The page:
Police group blasts Warren over Ferguson comments

Tweet at odds with Justice Department report on Michael Brown death

ELIZABETH WARREN IS IN HOT WATER over a comment marking the fifth anniversary of the Ferguson, Missouri, police shooting of Michael Brown.  

Warren tweeted that Officer Darren Wilson “murdered” the 18-year-old black man in 2014. The state’s largest police association quickly voiced its displeasure, the second time in just over a year that the organization has ripped the state’s senior US senator over a comment related to the criminal justice system.  

“5 years ago Michael Brown was murdered by a white police officer in Ferguson, Missouri,” Warren tweeted. “Michael was unarmed yet he was shot 6 times. I stand with activists and organizers who continue the fight for justice for Michael. We must confront systemic racism and police violence head on.”  

The Massachusetts Coalition of Police posted a copy of a letter sent to Warren from its president, Scott Hovsepian, defending police officers and slamming her characterization of the Wilson’s shooting of Brown as murder.   

A grand jury declined to indict Wilson, and the Obama Department of Justice issued an 86-page report that concluded there was no criminal intent in Wilson’s shooting of Brown during their altercation. 

“You should stop referring to him as a murderer,” Hovsepian wrote, adding in all capitals that Warren’s “political pandering for presidential votes is getting police officers and citizens hurt and killed. 

The 2015 Department of Justice report found that the shooting of Brown was legally justified, even though it issued a separate report the same day identifying serious issues with racial bias in the Ferguson Police Department. 

Warren’s office did not return request for comment on the letter from MassCOP, which represents over 4,300 law enforcement members in the state.  

The August 2014 shooting of Brown triggered protests and riots in Ferguson over racially biased policing. The initial story from an eyewitness was that Brown raised his hands up before Wilson shot him six times. But the Justice Department report debunked many initial accounts about the shooting, finding that Wilson likely had a reason to fear for his life and committed no crime in fatally shooting Brown.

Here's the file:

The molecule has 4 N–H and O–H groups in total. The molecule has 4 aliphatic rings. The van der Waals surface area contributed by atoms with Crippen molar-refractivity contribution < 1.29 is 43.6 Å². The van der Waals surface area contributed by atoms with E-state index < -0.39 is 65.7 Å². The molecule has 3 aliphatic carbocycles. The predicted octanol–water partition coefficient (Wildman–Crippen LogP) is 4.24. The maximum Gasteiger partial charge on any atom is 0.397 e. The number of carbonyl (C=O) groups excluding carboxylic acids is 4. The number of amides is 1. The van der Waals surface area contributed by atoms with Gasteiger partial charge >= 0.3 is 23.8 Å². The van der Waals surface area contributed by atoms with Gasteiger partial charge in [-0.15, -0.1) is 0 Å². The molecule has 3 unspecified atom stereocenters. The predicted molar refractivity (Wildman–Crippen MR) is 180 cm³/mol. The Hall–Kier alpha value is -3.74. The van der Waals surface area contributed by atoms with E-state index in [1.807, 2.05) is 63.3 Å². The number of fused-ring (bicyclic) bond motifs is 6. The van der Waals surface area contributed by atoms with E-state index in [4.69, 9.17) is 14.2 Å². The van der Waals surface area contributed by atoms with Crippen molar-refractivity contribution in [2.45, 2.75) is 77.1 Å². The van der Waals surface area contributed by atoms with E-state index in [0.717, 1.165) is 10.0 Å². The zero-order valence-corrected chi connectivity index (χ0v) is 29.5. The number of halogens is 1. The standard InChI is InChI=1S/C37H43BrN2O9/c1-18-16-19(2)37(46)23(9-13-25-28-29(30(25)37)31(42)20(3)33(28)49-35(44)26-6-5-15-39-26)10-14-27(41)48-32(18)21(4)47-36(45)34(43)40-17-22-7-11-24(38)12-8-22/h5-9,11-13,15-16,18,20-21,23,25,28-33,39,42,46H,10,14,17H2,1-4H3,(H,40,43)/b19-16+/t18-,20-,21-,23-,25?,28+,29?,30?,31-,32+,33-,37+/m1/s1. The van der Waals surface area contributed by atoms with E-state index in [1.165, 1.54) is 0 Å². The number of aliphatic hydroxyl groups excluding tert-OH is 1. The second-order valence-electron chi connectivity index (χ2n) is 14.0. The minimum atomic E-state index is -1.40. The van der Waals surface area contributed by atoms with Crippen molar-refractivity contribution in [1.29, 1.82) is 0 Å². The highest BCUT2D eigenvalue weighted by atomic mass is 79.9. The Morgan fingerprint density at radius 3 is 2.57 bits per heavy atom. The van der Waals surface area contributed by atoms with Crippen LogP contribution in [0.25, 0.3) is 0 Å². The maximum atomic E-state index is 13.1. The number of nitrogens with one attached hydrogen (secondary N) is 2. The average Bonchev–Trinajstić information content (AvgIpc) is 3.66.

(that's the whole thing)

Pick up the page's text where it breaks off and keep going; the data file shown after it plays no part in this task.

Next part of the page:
A year ago, MassCOP also took issue with Warren when she said the country’s criminal justice system is racist “front to back” during a question and answer session at Dillard University, a historically black college in New Orleans. The police group wrote Warren a letter similar to the missive sent this week, chastising her for comments that disparage law enforcement officers 

So far, Hovsepian says Warren’s office has not reached out to the organization.  

Meet the Author

Sarah Betancourt

Reporter, CommonWealth magazine

About Sarah Betancourt

Sarah Betancourt is a bilingual journalist reporting across New England. Prior to joining Commonwealth, Sarah was a reporter for The Associated Press in Boston, and a correspondent with The Boston Globe and The Guardian. She has written about immigration, social justice, and health policy for outlets like NBC, The Boston Institute for Nonprofit Journalism, and the New York Law Journal. Sarah has reported stories such as a national look at teacher shortages, how databases are used by police departments to procure information on immigrants, and uncovered the spread of an infectious disease in children at a family detention center. She has covered the State House, local and national politics, crime and general assignment.

Sarah received a 2018 Investigative Reporters and Editors Award for her role in the ProPublica/NPR story, “They Got Hurt at Work and Then They Got Deported,” which explored how Florida employers and insurance companies were getting out of paying workers compensation benefits by using a state law to ensure injured undocumented workers were arrested or deported. Sarah attended Emerson College for a Bachelor’s Degree in Political Communication, and Columbia University for a fellowship and Master’s degree with the Stabile Center for Investigative Journalism.

About Sarah Betancourt

Sarah Betancourt is a bilingual journalist reporting across New England. Prior to joining Commonwealth, Sarah was a reporter for The Associated Press in Boston, and a correspondent with The Boston Globe and The Guardian. She has written about immigration, social justice, and health policy for outlets like NBC, The Boston Institute for Nonprofit Journalism, and the New York Law Journal. Sarah has reported stories such as a national look at teacher shortages, how databases are used by police departments to procure information on immigrants, and uncovered the spread of an infectious disease in children at a family detention center. She has covered the State House, local and national politics, crime and general assignment.

Sarah received a 2018 Investigative Reporters and Editors Award for her role in the ProPublica/NPR story, “They Got Hurt at Work and Then They Got Deported,” which explored how Florida employers and insurance companies were getting out of paying workers compensation benefits by using a state law to ensure injured undocumented workers were arrested or deported. Sarah attended Emerson College for a Bachelor’s Degree in Political Communication, and Columbia University for a fellowship and Master’s degree with the Stabile Center for Investigative Journalism.

MassCOP has taken strong exception to efforts to link policing to racism. The organization supported the National Association of Police Organization’s call last year to boycott Nike over its choice of Colin Kaepernick for its “Just Do It” ad campaign 

A statement by the national organization said that Kaepernick is known not as a successful athlete, but as a shallow dilettante seeking to gain notoriety by disrespecting the flag for which so many Americans have fought and died.”